|"Message in a Bottle"|
|Single by The Police|
|from the album Reggatta de Blanc|
|Released||21 September 1979|
|The Police singles chronology|
"Message in a Bottle" is a song by English rock band The Police. It was released as the lead single from their second studio album, Reggatta de Blanc (1979). Written by the band's lead singer and bassist Sting, the song is ostensibly about a story of a castaway on an island, who sends out a message in a bottle to seek love. A year later, he has not received any sort of response, and despairs, thinking he is destined to be alone. The next day, he sees "a hundred billion bottles" on the shore, finding out that there are more people like him out there.
According to the band's guitarist, Andy Summers, the guitar riff that "Message in a Bottle" is centred around was originally used for a different song. During the band's first American tour, however, he reworked the song and slightly altered the riff, becoming the final version of the song. In addition to the core riff, Summers came up with, as Sting described, "lovely arpeggiated shiver" during the break prior to the third verse. Sting praised this addition saying, "He'd [Summers] do that - the song would be quite raw and he'd just add these lovely colours." The song was recorded at Surrey Sound Studios as part of the sessions for the Reggatta de Blanc album. Stewart Copeland's drumming, praised as his "finest drum track" by Summers, was "overdubbed [from] about six different parts."
The Police debuted the song on live television on the BBC's Rock Goes to College, filmed at Hatfield Polytechnic College in Hertfordshire, England. The Police donated all money earned from the show to the college.
The song was released as the first single from Reggatta de Blanc in September 1979. The song was a massive success in Britain, becoming The Police's first number one hit in the UK Singles Chart. The song also topped the charts in Ireland and reached number 5 in Australia. Despite its popularity in the UK, the single only reached number 74 in the United States. An alternative "classic rock" mix is available on Every Breath You Take: The Classics.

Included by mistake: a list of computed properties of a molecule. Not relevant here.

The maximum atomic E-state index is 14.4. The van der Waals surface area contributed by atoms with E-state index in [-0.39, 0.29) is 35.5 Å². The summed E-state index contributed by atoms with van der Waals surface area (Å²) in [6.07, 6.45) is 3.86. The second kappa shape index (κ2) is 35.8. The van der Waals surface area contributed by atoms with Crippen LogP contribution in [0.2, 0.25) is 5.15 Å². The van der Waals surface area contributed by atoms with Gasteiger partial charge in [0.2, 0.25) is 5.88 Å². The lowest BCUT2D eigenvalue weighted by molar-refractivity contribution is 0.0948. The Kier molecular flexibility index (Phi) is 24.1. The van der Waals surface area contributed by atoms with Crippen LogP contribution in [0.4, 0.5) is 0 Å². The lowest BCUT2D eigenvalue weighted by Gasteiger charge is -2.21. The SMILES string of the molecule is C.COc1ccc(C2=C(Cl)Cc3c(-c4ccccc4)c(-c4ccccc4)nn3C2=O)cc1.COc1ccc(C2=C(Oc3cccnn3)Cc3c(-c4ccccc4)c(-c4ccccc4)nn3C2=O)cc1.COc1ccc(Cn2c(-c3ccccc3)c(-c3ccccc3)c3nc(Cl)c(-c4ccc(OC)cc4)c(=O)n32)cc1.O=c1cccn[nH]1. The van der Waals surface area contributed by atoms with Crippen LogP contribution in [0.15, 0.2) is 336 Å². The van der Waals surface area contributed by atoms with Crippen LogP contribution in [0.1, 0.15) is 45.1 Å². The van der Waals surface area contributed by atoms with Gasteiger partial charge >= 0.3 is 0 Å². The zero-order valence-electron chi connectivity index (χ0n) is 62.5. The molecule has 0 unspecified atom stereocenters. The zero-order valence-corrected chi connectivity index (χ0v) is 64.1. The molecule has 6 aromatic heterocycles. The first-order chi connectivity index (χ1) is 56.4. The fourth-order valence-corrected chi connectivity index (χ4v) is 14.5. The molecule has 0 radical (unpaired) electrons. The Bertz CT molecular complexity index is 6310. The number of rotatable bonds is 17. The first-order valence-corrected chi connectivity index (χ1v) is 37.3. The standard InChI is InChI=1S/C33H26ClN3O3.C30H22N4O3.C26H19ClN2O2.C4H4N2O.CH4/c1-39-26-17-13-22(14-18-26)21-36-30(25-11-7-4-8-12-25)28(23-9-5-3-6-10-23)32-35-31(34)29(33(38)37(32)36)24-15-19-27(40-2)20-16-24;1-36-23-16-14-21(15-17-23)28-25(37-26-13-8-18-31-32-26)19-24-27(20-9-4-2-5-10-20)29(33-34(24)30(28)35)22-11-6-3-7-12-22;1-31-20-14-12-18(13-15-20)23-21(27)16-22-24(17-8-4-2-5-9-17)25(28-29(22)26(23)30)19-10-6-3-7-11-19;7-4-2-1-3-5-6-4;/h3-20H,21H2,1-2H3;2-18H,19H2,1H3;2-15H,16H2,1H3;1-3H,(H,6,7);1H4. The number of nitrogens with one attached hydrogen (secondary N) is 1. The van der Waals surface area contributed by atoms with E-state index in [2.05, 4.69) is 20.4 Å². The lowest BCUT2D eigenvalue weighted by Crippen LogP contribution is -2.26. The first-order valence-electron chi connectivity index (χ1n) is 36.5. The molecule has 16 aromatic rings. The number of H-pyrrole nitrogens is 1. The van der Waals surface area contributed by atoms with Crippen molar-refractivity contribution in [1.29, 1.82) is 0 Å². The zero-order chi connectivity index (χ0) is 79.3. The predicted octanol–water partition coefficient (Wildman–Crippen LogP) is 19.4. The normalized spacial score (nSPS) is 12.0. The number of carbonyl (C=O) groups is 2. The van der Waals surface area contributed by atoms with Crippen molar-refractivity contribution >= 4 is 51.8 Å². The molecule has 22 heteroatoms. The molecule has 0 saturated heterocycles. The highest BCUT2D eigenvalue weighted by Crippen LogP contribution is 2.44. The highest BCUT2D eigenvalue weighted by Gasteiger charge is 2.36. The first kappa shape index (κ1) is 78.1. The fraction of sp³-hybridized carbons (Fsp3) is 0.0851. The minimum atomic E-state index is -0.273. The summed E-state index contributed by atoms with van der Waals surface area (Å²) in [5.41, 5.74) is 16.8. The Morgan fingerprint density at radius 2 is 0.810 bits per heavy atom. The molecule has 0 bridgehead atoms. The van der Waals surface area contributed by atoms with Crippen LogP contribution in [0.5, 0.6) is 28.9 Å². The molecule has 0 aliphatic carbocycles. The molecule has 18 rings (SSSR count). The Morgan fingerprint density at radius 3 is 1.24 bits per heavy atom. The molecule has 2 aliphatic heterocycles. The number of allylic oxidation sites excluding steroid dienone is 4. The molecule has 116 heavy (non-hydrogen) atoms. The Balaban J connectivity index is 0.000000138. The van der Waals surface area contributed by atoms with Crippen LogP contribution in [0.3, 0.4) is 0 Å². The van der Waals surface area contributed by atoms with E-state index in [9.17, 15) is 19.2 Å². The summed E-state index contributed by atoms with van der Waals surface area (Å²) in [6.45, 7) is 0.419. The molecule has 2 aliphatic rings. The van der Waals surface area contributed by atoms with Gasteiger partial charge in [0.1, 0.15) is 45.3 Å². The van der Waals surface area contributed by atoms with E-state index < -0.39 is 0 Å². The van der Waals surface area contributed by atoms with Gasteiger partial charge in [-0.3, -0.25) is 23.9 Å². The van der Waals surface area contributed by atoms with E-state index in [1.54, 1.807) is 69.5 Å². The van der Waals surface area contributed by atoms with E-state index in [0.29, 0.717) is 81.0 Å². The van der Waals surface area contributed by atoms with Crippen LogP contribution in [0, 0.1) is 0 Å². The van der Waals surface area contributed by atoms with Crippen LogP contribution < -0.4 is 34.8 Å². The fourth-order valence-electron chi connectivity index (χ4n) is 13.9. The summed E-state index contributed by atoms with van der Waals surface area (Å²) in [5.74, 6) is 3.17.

The song's B-side, "Landlord", was written by Sting (lyrics) and Copeland (music). Sting said of its inspiration, "I wrote that after Frances and I were thrown out of the house we were renting in London. I hated the idea of somebody fucking my life up like that. Stewart [Copeland] wrote the music." The song originally featured lyrics by Copeland, but they were replaced by Sting's.
"Message in a Bottle" is also a personal favourite of the members of the band. In addition to saying it was his favourite song in an interview with Jools Holland of the BBC, Sting described it as a "good song", and also said that he was "very proud" of it. Copeland said it was "one of our [The Police's] best moments in the studio and always great on stage." Summers described the track as a personal favourite in his book One Train Later, and said, "For me, it's still the best song Sting ever came up with and the best Police track."
'Message in a Bottle' is a good song. That can move me. I like the idea that while it's about loneliness and alienation it's also about finding solace and other people going through the same thing. The guy's on a desert island and throws a bottle out to sea saying he's alone and all these millions of bottles come back saying, So what So am I! I like the fact that the whole deal is clinched by the third verse. It makes a journey.-- Sting, Q, November 1993
The Police performed at Live Earth, a 2007 charity concert to raise awareness of global warming and other environmental hazards, and performed "Message in a Bottle" as the US finale, with John Mayer playing guitar with Andy Summers and Kanye West performing a rap verse over the chorus of the song.
The song exemplifies the reggae/post-punk style of early Police. It is composed in the key of C? minor with a chord progression of C#m9-Amaj9-B7-F#m. The song's structure is verse-chorus-verse-chorus-outro.